Pacemaker complication



Paced rhythm with characteristic wide LBBB and pacer spikes
PA Xray with pacemaker
Atrial Sensed Ventricular Paced ECG
Pacer type based on Xray
Generic code for antibradycardia pacing[1]
Chamber(s) paced Chamber(s) sensed Response to sensing Rate modulation Multisite pacing
O = None O = None O = None O = None O = None
A = Atrium A = Atrium T = Triggered R = Rate modulation A = Atrium
V = Ventricle V = Ventricle I = Inhibited V = Ventricle
D = Dual (A+V) D = Dual (A+V) D = Dual (T+I) D = Dual (A+V)


  • Sinus Node Dysfunction-sinus bradycardia/arrest, sinoatrial block, chronotropic incompetence, a-fib.
  • Acquired AV block- 3rd degree block and 2nd degree type II
  • Chronic Bifascicular or Trifascicular block
  • After Acute MI-high mortality with persistent AV block post MI
  • Cardiac Resynchronization Therapy- Conduction delay (>150msec with mortality benefit) in chronic systolic heart failure further decreases EF, increases remodeling and increased MR.
  • Neurocardiogenic Syncope and Carotid Sinus Syndrome

Methods to Identify Manufacturer

  • Patient most often has a pocket card indicating manufacturer
  • Magnet types are specific to each model so use magnets to deactivate pulse generator
  • Manufactuer Hotline has patient database
    • Medtronic Inc. (1-800-328-2518)
    • St. Jude Medical Inc. (1-800-722-3774)
  • Manufactuer code on pulse generator is visible on Chest Xray

Electromagnetic Interference

  • Nonmedical
    • Cell phones: do not interact with device
    • Airport security: may trigger alarm, no alteration of activity
  • Medical Sources
    • MRI: mostly safe, consult cards on device specific recs
    • Cardioversion: Use AP pads >8cm from device to minimize adverse effects

Differential Diagnosis

Pacemaker Malfunction

Problems with pocket

  • Infection
    • Most commonly Staphylococcus aureus or S. epidermidis
    • 2% local wound infection; 1% sepsis/bacteremia
  • Hematoma
    • Typically occurs shortly after placement

Problems with leads

  • Lead separation
  • Lead dislodgment may cause thrombosis or myocardial rupture
  • Lead infection can cause severe sepsis
  • Leads can cause tricuspid regurg, diagnosis with TTE
  • Lead coiling (ie: Twiddler's Syndrome)
    Twiddler Syndrome after large pocket and pacemaker wires spinning on themselves

Failure to Capture

  • Def-delivery of pacing stimulus without depolarization
  • Functional- myocardium in refractory state or tissue reaction around lead insensitive
  • Pathologic- drugs, myocardial disease, lytes
  • Causes-lead dislodgement, fracture, perforation, insulation defect

Failure to Pace

  • Def-failure to deliver a stimulus to the heart (with or with out capture)
  • Oversensing-most common cause-retrograde P’s, T’s, skeletal muscle myopotentials,
  • Crosstalk- type of oversensing-vent lead senses atrial pacing stim, and ventilator output inhibited

Failure to Sense

  • Signal sensed when myocardial depol sent up leads and into pacemaker, if voltage exceeds threshold, pacing inhibited(appropriately)
  • Most commonly break in lead/insulation, battery
  • Voltages of patient's intrinsic QRS complex is too low to be detected
  • New intrinsic arrhythmia, AMI, electrolyte abnormalities, lead separation, battery depletion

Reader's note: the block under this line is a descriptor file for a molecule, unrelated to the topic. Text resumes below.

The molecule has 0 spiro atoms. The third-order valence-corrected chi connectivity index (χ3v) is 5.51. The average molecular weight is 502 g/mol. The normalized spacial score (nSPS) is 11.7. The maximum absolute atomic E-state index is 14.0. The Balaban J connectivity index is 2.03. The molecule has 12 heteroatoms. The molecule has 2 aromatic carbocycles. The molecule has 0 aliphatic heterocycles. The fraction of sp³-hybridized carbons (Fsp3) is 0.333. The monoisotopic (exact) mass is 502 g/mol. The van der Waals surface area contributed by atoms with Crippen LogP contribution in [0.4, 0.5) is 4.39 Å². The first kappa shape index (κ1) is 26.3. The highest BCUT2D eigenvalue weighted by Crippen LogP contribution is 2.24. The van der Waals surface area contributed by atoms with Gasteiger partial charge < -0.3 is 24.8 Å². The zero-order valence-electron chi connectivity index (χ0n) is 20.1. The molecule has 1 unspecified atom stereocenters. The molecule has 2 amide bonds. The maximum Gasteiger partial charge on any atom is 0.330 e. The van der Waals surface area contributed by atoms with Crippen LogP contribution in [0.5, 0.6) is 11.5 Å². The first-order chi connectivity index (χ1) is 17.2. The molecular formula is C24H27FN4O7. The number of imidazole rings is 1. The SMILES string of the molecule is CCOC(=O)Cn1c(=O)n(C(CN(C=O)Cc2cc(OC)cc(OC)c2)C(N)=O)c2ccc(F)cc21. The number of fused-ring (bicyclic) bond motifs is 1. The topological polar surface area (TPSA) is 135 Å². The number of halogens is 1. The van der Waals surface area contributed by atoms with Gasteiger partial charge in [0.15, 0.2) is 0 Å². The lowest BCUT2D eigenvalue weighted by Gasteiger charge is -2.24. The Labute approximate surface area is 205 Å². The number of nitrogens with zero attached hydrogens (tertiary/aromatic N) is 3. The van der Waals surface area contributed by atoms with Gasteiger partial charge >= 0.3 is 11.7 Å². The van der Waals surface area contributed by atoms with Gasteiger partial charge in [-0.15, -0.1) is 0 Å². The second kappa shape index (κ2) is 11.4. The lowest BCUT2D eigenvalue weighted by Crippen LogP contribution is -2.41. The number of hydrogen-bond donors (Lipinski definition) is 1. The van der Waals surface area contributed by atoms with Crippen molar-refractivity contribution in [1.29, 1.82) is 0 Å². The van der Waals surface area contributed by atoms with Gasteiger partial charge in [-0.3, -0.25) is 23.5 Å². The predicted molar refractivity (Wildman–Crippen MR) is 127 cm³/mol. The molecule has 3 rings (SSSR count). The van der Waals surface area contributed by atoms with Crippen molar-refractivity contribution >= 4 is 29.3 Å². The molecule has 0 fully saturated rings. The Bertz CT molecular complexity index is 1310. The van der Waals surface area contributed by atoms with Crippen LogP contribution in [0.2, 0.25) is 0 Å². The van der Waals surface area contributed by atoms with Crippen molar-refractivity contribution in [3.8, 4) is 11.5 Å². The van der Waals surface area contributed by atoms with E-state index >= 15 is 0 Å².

Runaway Pacing

  • Physiologic electrical activity (T waves, muscle potentials)
  • External electromagnetic interference
  • Signals generated by interaction of different portions of the pacing system
  • Potentially life-threatening as it can cause V-Fib or (paradoxically) bradycardia due to failure to capture

Pacemaker Mediated Tachycardia

  • Also known as Endless Loop Tachycardia
  • Formation of a re-entrant circuit causing inappropriate tachycardia
  • Tachycardia does not exceed programmed upper limit rate on pacemaker



Expected ECG Patterns

  • Absence of pacer artifact indicates intrinsic depolarization
  • Pacing artifacts preceding depolarizations indicate successful pacing and capture
  • Leads in RV apex produce LBBB pattern with appropriate discordance
  • New RBBB pattern may indicate lead in LV
  • Simultaneous depol of ventricles produces dominant R wave in V1

Plain Film Findings

  • Obtain PA/Lateral Films to confirm pulse generator, manufacturer, lead placement/number/integrity
  • R atrial lead J shaped(tip medially on AP) entering right atrial appendage
  • RV leads point downward with tip between left spine and cardiac apex--lateral XR shows inferior and anterior
  • Coronary sinus lead- courses posteriorly on lateral XR
  • Extra leads may be appropriately abandoned and capped
  • ICD component appears as thickened shock coil


  • Pacemaker Mediated Tachycardia
    • Break with adenosine or magnet.[2]
    • Consider chest wall stimulation techniques[3] - transcutaneous pacing, isometric muscular exercise, precordial thump
  • Use magnet to convert pacemaker to asynchronous mode if oversensing or runaway pacing


  • Infection - admission with MRSA coverage antibiotics, consult to cardiology, with likely replacement of pacemaker after 4-6 weeks of IV antibiotics

See Also


  1. Bernstein AD. et al. The revised NASPE/BPEG generic code for antibradycardia, adaptive-rate, and multisite pacing. North American Society of Pacing and Electrophysiology/British Pacing and Electrophysiology Group. Pacing Clin Electrophysiol 2002 Feb; 25(2) 260-4. lmid:11916002
  2. EB Medicine- Sept 2014- Managing Pacemaker-Related Complications and Malfunctions in the Emergency Department
  3. Barold SS, Falkoff MD, Ong LS, Heinle RA. Pacemaker endless loop tachycardia: termination by simple techniques other than magnet application. Am J Med. 1988;85(6):817-22.